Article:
Saturday, November 28, 2015

NSA’s bulk collection of Americans’ phone records ends Sunday

By Ellen Nakashima November 27 at 10:52 PM, WashPost

The National Security Agency on Sunday will end its mass collection of data about Americans’ phone calls under the Patriot Act, 2 1/2 years after a leak by former NSA contractor Edward Snowden forced the government to confirm its existence.

The halt was ordered by Congress, which in June passed the USA Freedom Act to ban the controversial collection of information known as metadata. That data includes the dates and durations of phone calls and logs of call times, but not content.

Under the new law, the NSA must obtain a court order to receive records about phone numbers suspected of belonging to terrorist suspects.

The program began in secret 14 years ago under the authority of President George W. Bush, and for years, the government kept it mostly secret. But in the summer of 2013, it was forced to acknowledge the program after Snowden’s leak of a court order showing that the agency was gathering from a Verizon phone company “all call detail records” of its customers on a daily basis.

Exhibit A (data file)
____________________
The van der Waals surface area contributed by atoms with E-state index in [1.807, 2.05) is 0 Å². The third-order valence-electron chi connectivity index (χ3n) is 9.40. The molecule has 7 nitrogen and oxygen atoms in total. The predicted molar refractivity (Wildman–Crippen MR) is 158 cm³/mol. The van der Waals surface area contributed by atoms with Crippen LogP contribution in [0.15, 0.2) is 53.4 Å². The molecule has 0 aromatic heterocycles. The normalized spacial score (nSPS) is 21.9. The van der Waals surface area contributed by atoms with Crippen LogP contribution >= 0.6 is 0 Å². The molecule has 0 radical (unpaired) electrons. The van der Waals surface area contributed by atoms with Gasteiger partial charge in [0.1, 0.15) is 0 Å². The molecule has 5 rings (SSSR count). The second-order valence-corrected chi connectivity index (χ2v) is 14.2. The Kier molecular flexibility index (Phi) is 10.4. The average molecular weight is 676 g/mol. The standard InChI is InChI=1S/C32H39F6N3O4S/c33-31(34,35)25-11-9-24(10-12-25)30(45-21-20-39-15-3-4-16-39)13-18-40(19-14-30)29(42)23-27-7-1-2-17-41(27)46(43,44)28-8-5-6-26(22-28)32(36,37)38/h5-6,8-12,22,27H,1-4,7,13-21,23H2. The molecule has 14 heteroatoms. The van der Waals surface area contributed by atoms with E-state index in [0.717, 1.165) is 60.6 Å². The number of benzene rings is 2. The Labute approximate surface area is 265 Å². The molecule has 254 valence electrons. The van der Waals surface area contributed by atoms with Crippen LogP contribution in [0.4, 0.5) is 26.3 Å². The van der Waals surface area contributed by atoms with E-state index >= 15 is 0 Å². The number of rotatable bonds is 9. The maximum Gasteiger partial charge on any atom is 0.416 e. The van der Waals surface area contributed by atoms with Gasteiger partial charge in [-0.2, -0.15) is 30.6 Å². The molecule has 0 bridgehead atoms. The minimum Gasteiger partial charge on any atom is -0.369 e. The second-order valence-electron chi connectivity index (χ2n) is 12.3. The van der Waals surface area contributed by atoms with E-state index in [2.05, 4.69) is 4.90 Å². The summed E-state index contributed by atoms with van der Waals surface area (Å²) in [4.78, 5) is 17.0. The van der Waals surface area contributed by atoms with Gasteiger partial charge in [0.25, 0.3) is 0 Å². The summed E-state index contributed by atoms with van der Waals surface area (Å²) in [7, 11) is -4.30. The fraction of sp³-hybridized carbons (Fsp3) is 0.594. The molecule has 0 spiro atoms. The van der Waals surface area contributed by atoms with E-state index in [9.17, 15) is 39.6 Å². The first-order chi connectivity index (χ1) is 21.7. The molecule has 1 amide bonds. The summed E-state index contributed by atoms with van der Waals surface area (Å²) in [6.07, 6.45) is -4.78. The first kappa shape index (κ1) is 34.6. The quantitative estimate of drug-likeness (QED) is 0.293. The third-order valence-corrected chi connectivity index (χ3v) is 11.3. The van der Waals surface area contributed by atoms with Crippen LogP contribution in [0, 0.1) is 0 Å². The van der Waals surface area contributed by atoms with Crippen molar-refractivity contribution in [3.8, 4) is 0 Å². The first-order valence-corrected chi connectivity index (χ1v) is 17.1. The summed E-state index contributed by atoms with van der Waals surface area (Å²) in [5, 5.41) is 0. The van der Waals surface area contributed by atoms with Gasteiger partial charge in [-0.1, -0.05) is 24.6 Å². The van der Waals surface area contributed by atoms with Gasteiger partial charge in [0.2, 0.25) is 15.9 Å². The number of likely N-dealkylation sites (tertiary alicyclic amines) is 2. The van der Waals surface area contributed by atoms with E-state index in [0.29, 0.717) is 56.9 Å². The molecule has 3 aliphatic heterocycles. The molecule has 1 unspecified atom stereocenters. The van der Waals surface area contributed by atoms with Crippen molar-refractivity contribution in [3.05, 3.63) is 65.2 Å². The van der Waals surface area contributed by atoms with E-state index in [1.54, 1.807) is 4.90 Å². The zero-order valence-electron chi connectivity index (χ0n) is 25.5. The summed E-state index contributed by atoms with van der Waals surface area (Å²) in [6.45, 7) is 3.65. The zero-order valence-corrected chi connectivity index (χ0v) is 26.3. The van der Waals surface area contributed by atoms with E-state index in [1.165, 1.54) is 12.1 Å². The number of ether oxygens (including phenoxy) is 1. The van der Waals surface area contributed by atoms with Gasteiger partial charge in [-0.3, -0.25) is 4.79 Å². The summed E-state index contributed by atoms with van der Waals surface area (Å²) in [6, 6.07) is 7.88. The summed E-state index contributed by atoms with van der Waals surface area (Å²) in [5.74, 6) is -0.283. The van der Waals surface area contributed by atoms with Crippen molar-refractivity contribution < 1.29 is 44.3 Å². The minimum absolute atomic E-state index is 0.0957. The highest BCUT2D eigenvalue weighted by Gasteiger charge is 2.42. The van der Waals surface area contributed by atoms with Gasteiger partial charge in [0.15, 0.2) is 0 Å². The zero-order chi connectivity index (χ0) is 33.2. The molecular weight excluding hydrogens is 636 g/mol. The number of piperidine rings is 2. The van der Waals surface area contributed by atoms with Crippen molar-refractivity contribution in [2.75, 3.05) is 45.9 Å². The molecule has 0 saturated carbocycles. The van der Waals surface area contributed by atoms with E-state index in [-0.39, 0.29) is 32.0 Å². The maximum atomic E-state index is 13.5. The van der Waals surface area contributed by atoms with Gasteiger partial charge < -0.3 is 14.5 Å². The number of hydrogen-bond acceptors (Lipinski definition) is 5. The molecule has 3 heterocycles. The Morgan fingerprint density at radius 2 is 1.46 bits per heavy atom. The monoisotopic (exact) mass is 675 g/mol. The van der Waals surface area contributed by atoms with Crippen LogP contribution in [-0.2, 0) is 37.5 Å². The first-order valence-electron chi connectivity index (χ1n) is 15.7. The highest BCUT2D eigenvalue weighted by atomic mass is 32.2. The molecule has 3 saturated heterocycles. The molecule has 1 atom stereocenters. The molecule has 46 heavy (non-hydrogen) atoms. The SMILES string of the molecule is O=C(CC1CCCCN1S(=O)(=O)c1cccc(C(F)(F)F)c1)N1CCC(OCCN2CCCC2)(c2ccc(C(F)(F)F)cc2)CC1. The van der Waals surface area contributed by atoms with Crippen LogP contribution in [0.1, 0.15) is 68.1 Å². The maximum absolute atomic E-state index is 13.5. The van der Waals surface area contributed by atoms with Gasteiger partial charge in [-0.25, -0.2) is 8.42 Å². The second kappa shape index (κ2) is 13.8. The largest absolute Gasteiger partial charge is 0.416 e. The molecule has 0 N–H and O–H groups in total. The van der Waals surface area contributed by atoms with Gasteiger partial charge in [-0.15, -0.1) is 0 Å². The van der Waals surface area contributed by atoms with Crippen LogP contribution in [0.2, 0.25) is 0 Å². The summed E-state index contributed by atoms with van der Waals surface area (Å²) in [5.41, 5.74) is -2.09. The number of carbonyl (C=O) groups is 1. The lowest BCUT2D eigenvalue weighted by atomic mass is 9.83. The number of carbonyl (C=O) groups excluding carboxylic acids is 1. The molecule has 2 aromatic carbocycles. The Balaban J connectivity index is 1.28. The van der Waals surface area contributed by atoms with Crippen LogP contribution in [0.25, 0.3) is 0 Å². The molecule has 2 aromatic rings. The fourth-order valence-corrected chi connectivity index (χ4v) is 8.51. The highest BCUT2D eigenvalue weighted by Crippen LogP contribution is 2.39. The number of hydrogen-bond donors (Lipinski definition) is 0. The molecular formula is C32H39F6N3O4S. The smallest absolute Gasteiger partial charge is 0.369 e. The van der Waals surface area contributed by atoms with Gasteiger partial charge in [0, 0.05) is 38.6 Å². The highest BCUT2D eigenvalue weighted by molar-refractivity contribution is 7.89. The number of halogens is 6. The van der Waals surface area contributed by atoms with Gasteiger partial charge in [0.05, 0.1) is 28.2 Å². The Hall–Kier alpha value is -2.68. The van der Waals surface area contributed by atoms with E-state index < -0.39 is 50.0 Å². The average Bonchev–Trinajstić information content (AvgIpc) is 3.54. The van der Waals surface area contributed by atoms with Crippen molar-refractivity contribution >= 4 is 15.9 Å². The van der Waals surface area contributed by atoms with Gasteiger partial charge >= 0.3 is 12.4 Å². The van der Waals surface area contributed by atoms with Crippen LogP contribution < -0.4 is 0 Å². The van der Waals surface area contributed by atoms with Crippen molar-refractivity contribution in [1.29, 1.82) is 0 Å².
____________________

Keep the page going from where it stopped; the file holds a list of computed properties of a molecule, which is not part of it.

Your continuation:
The revelation touched off a contentious two-year debate about the proper scope of government surveillance and several lawsuits challenging the program

(More here.)


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